My friend Brian D. and I put our Dave Gentry Chuckanut 12 skin-on-frame kayaks in the water yesterday evening. I'd had mine out on a couple of short evening test runs, but was waiting for his to hit the water before announcing anything. We started these in October of 2011, it was nice to finally get them out and paddle a bit.
They both move very nicely through the water. Requiring much less effort than many of the plastic boats I've paddled. Mine is the lighter colored of the two. I went with a utility straight varnish look and he went with the rich leathery stained look.
I have been working on an 8 foot skiff, sorry a 6 foot skiff, as this fits nicely into my sons Fiat (so long as you don't shut the boot down too fast).
Roberts Blessing Bolger Design 505, 27'0" x 8'2" x 1'4"
I built Bolger design #505 in 2000. It is closely related to the "California Lobster Boat" (FoldingSch Ch#2). She's the first and only one built to this design as far as I know. We fished her yesterday outside the Golden Gate Bridge - she's very much in use... Here's a couple of photos:
While the design is well outside the "Folding Schooner, Super Brick" style of originality, it's remarkable in it's fuel economy & comfort at speed - not a small thing. Visually it's traditional, which suits my tastes, but compared to every one of the sport fishing boats typical to our area & purpose it's seriously radical where the wood hits the water.
Peter St. John
The boat is a PuddleCat 18 footer. It is 8 foot wide and weighs 550 lbs. It was launched on Aug. 5, 2012 and took 31 days to build although it still needs fitted out with windows and cabin accessories such as sink, water supply, head and stove which the new owner will take care of himself. The cabin is 4 x 8 foot with an option to be 6 x 8 foot and more of a front slope angle. It has sitting head room in the middle and 5'6" headroom in the hull areas of the cabin.
Boat has a biplane lateen rigs and uses Anti Vortex Panels instead of a dagger board (optional). The hulls are flat sided on the outside, dory on the inside and gives it that Hobie 16 shape. It uses no strong backs or forms in its construction and is stitch and glue from 6mm ply which is doubled on the bottom to make it 12 mm. The boat was taken on a 3 hour cruise and did very well making 5.9 kts high speed in light winds of 8-10 mph. With just the small electric trolling motor it would do 4 kts. And as always thanks for the quick service you provide.
Here is "Oryx" launched some weeks ago. Pete Hill took the KD 860 and made his own interesting interpretation of it. He stretched the boat to 10 meter (33 feet). The sides remind me a bit of our "Pelican". The most unusual feature is of course the parallel Junk rig. Pete has a lot of experience with Junk rigs and also using these in a parallel rigs configuration. His former catamaran "China Moon" has the same rig. He made a lot of interesting and long trips with the boat. Oryx will be tested the coming weeks. Normally a designer dos not like when customers make changes to a design, but when done sensibly by a person who knows what he is doing nobody could complain. He also had free standing masts which can be lowered and set by one person is ingenious and a big cost saver. The launching was also done in the spirit I like on tidal waters.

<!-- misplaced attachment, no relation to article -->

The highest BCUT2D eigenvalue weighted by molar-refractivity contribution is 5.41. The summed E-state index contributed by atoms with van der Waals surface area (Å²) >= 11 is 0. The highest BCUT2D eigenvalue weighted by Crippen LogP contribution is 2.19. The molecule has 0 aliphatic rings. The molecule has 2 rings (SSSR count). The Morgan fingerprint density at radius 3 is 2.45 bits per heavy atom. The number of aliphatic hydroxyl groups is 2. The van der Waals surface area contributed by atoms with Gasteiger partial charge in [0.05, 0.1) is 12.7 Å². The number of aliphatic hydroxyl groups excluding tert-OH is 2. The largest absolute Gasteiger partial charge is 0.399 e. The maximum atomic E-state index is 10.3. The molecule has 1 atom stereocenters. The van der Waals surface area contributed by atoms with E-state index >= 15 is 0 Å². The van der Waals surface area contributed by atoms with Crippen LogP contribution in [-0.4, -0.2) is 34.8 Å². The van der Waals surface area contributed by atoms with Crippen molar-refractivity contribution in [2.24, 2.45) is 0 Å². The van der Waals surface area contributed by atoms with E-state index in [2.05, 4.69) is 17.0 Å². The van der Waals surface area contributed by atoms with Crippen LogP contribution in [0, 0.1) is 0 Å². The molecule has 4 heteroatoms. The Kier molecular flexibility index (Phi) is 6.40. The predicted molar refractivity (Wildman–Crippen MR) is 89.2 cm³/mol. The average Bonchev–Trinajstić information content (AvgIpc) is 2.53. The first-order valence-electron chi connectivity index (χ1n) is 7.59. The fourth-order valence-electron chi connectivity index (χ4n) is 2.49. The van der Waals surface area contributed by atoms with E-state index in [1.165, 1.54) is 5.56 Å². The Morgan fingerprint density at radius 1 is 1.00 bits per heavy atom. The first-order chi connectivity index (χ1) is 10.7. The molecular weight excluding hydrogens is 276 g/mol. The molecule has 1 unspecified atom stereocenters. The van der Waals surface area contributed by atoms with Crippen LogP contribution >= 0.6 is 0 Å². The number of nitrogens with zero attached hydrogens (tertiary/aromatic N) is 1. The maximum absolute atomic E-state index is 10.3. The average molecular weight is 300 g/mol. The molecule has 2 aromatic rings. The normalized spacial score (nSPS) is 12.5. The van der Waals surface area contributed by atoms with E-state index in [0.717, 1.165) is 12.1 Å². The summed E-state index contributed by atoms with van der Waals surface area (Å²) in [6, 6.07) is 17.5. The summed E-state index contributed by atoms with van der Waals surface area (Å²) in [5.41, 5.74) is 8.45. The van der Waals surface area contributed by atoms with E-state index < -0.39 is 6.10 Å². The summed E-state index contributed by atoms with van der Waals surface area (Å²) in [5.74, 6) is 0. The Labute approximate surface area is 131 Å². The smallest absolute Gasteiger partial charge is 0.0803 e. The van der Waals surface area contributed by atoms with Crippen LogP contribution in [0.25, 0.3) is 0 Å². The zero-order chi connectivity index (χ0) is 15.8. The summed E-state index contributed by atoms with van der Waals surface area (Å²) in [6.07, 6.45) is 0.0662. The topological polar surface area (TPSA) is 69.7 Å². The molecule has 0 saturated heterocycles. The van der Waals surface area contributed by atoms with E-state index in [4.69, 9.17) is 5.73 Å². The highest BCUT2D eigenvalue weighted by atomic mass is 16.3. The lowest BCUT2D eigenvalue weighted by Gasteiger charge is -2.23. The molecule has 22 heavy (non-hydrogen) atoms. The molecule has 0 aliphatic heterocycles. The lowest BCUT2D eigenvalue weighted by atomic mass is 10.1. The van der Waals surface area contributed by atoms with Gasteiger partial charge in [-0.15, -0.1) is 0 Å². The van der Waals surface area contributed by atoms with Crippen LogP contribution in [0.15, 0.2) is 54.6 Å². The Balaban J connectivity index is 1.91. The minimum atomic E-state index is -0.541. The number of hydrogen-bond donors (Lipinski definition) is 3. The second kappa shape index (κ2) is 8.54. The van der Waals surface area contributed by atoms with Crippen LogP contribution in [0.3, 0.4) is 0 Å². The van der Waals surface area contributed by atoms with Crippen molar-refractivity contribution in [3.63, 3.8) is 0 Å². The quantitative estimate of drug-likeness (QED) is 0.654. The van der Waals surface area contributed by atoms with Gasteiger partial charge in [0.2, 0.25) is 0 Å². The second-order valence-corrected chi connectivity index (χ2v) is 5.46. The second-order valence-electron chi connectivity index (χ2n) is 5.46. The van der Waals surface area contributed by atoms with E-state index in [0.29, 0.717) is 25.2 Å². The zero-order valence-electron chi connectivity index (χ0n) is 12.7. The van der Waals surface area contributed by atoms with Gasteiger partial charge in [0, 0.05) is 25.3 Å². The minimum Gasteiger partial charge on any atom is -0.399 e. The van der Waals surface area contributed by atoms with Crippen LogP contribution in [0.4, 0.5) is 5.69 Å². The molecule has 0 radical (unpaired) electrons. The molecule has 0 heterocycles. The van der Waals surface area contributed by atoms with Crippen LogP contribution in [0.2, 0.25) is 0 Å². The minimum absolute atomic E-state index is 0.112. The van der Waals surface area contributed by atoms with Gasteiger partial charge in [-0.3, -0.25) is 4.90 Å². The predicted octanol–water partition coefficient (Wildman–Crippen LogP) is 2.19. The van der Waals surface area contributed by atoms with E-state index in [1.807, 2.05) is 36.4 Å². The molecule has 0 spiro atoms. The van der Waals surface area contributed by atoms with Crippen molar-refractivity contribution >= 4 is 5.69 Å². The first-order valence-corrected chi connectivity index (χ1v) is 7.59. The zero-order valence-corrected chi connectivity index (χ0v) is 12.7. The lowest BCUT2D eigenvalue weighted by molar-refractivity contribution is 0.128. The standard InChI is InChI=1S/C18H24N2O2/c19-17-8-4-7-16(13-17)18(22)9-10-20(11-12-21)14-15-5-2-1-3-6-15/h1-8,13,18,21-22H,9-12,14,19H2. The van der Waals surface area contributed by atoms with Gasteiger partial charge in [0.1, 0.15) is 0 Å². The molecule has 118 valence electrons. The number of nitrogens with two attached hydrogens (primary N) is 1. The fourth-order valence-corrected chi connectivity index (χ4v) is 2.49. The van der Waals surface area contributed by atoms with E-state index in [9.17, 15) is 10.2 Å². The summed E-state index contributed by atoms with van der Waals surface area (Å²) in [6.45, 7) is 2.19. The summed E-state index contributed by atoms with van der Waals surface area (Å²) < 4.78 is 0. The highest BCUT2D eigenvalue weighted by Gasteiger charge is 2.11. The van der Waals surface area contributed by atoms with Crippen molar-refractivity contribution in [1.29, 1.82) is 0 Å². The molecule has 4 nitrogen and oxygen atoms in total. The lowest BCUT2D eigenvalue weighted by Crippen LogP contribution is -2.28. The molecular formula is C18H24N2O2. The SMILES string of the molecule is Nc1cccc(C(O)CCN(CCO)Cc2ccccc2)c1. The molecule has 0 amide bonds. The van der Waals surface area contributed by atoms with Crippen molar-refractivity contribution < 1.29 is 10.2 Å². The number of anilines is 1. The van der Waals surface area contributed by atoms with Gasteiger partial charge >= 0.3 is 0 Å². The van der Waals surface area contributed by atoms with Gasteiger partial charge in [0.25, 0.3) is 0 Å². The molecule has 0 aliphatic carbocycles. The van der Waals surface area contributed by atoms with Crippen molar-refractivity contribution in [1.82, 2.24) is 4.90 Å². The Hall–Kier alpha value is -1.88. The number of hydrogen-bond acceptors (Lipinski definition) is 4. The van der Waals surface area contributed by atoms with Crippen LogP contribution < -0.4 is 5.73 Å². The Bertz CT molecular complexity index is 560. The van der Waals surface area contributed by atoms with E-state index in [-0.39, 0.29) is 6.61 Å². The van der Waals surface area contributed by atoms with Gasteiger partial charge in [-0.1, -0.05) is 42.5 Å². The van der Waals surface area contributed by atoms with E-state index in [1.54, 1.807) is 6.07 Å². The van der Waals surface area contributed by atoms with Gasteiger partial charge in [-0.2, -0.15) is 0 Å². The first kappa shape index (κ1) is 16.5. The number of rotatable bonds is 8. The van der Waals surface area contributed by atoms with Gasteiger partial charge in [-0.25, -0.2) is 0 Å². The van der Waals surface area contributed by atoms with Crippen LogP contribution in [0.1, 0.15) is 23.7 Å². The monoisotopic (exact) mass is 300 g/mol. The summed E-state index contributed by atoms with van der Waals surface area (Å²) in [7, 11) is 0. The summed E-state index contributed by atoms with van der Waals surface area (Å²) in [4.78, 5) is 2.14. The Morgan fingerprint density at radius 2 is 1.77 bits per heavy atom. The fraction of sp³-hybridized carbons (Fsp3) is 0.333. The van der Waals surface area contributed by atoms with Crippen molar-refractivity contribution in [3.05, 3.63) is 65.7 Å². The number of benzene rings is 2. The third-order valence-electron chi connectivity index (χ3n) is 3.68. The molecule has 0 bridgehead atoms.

Splashed my 2013 ride: Michalak Piccup Pram. Still need to add sail and rigging, but it floats.
Crazy guys and the Worlds Best Tabernacle
[and some truly beautiful photographs]
I once called this guy "crazy John". You notice that it takes a special characteristic to be called crazy in these e mails, you regular nut jobs are just the norm. In this case John is an Aussie which just about qualifies him right there but what makes him special is that he built a boat in the smallest space ever, a raised six foot wide walkway between his house and shed. Take a close look at the picture to see. None of us will ever beat this, who the hell would want to. Now John's an architect who probably likes to get the most from the smallest space, he did. Took six months to come away with this neat little sharpie. Notice the super simple sail rig. He wanted a shallow water boat, this is it. good job. Here's an email from him, they have a fun language.
Hi Dave, remember your crazy Aussie mate building his sharpie out on the verandah under the tarpaulins. Well she's finished so I thought I'd better send some photos as promised. Launched about six months after I started building her. Also, as promised, she was christened with rum! She's called Sarah Wilson after my great great aunt. Her brother, my great grandad named his 70' barque (built in the 1850s) after her, so I thought I'd better do the same, in case he came and scolded me or something. She sails like a lizard drinking... that's Aussie slang for 'flat out'! She's a beaut alright. He's a link to a youtube vid as well, though don't mistake the skipper for me, that's my mate, Alan. Love your emails. Crazy John